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What is blended learning? Definition, meaning and all the necessary information!
If you are looking for e-learning methods and best practices, you’ve probably heard of blended learning. It is a combination of classic and modern teaching methods. We will take a closer look at the definition and meaning of blended learning. We will also discuss models, techniques and how to apply this type of learning to your organization.
What is blended learning?
Blended learning is a learning method where employees learn online and use electronic media as well as participate
in traditional face-to-face training.

Blended learning is a learning method where employees learn online
and use electronic media as well as participate
in traditional face-to-face training.
Put simply: this method combines the best of both areas of education and supports synchronous and asynchronous activities .

During face-to-face training, the instructor supports the employee by presenting the material
in context and giving explanations, as well as maintaining the discussion between participants. The online part of the blended approach allows participants to complete exercises and tasks at their own pace and at any time convenient for them. This increases information retention and allows participants to prepare for the next face-to-face training.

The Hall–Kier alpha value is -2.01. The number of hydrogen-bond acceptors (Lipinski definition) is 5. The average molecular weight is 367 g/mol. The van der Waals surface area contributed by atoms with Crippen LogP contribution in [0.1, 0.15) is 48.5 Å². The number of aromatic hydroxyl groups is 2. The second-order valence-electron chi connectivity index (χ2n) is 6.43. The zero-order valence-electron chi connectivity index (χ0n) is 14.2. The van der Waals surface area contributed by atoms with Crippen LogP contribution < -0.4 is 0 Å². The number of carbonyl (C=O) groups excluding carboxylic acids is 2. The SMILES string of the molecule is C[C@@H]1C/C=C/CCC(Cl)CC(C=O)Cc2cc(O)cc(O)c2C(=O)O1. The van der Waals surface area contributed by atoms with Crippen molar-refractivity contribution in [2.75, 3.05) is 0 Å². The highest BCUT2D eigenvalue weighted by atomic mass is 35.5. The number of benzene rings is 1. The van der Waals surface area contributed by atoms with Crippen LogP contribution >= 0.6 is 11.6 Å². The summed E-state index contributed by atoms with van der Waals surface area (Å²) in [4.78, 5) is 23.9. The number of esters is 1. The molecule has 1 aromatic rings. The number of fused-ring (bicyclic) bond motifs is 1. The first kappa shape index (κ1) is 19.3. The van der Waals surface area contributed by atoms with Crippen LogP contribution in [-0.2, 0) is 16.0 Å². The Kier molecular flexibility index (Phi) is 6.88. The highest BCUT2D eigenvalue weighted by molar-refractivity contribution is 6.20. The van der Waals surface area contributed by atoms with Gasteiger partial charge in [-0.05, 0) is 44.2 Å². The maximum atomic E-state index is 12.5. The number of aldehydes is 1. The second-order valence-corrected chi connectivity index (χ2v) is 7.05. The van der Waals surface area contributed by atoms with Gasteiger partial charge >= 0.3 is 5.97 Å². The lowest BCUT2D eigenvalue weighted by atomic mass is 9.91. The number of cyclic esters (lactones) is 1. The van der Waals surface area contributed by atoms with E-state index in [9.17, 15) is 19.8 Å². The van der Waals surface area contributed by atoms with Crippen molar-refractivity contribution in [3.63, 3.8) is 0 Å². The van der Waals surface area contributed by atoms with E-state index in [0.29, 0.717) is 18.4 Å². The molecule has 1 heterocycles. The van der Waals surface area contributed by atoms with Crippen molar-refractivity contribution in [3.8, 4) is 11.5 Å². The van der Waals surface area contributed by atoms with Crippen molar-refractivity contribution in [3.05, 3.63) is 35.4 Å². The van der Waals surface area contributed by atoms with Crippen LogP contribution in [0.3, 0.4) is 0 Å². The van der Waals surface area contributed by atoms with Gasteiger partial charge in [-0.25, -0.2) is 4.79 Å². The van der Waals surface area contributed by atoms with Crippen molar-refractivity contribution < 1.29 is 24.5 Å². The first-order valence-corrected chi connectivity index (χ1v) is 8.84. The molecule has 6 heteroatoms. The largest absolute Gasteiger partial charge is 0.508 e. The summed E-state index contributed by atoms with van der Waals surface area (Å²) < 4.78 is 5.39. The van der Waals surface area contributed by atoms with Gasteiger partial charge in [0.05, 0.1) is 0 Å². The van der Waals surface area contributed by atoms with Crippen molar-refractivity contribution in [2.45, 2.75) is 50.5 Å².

Blended learning is also known as hybrid learning, internet-based learning, and integrated learning. It can take place both in classrooms and in the workplace.

Benefits of blended learning
Numerous studies have shown that blended learning can be an effective training approach for employees. What’s more, instructors also use it.

Benefits for employees
Better preparation and feedback. Employees perform tasks on their own, therefore they join common lessons with the same level of knowledge. This encourages valuable discussions and feedback that can be put into practice.
Greater flexibility. Each employee has their own learning style. If he is able to learn at his own pace, it is easier for him to assimilate information. For example, he may spend more time learning difficult topics.
Benefits for instructors
Suitable for large groups. You can reach a large audience in a short time.
Better overview of progress. You will select employees who are struggling
with the course material. You can help them with additional explanations or delegate more tasks.
Aimed at two types of students. Both fans of technology
and people who are not fond of it will benefit.
It cuts costs. For example, travel costs, rental of premises, etc.